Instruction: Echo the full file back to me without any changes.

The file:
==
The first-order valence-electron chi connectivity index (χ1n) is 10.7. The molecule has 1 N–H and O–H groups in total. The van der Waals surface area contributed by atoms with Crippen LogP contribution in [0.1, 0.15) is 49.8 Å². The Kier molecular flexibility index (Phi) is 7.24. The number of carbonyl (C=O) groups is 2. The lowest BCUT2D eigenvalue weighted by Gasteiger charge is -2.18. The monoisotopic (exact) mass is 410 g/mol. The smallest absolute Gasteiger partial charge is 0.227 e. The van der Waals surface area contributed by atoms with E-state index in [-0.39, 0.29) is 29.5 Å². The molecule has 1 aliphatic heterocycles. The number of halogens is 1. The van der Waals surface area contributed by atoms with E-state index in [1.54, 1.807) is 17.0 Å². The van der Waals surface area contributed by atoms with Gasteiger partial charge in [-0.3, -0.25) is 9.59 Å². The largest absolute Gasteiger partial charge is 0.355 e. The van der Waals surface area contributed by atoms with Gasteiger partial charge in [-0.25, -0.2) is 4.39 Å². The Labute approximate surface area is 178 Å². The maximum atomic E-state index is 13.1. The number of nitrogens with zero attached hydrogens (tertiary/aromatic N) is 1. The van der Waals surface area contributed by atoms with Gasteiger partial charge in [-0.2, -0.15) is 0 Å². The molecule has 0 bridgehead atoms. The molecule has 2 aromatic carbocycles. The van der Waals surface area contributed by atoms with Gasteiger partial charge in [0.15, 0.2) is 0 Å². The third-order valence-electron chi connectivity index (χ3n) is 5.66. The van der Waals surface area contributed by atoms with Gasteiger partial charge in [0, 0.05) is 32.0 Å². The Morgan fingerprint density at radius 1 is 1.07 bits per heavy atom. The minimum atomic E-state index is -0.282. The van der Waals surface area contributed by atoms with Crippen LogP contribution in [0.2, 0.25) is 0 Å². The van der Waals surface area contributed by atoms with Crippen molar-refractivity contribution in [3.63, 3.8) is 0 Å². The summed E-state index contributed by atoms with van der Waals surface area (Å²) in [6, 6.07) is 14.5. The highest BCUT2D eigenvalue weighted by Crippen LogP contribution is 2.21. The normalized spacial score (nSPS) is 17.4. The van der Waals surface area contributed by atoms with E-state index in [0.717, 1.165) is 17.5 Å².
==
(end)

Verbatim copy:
The first-order valence-electron chi connectivity index (χ1n) is 10.7. The molecule has 1 N–H and O–H groups in total. The van der Waals surface area contributed by atoms with Crippen LogP contribution in [0.1, 0.15) is 49.8 Å². The Kier molecular flexibility index (Phi) is 7.24. The number of carbonyl (C=O) groups is 2. The lowest BCUT2D eigenvalue weighted by Gasteiger charge is -2.18. The monoisotopic (exact) mass is 410 g/mol. The smallest absolute Gasteiger partial charge is 0.227 e. The van der Waals surface area contributed by atoms with E-state index in [-0.39, 0.29) is 29.5 Å². The molecule has 1 aliphatic heterocycles. The number of halogens is 1. The van der Waals surface area contributed by atoms with E-state index in [1.54, 1.807) is 17.0 Å². The van der Waals surface area contributed by atoms with Gasteiger partial charge in [-0.3, -0.25) is 9.59 Å². The largest absolute Gasteiger partial charge is 0.355 e. The van der Waals surface area contributed by atoms with Gasteiger partial charge in [-0.25, -0.2) is 4.39 Å². The Labute approximate surface area is 178 Å². The maximum atomic E-state index is 13.1. The number of nitrogens with zero attached hydrogens (tertiary/aromatic N) is 1. The van der Waals surface area contributed by atoms with Gasteiger partial charge in [-0.2, -0.15) is 0 Å². The molecule has 0 bridgehead atoms. The molecule has 2 aromatic carbocycles. The van der Waals surface area contributed by atoms with Gasteiger partial charge in [0.15, 0.2) is 0 Å². The third-order valence-electron chi connectivity index (χ3n) is 5.66. The van der Waals surface area contributed by atoms with Gasteiger partial charge in [0, 0.05) is 32.0 Å². The Morgan fingerprint density at radius 1 is 1.07 bits per heavy atom. The minimum atomic E-state index is -0.282. The van der Waals surface area contributed by atoms with Crippen LogP contribution in [0.2, 0.25) is 0 Å². The van der Waals surface area contributed by atoms with Crippen molar-refractivity contribution in [3.63, 3.8) is 0 Å². The summed E-state index contributed by atoms with van der Waals surface area (Å²) in [6, 6.07) is 14.5. The highest BCUT2D eigenvalue weighted by Crippen LogP contribution is 2.21. The normalized spacial score (nSPS) is 17.4. The van der Waals surface area contributed by atoms with E-state index in [0.717, 1.165) is 17.5 Å².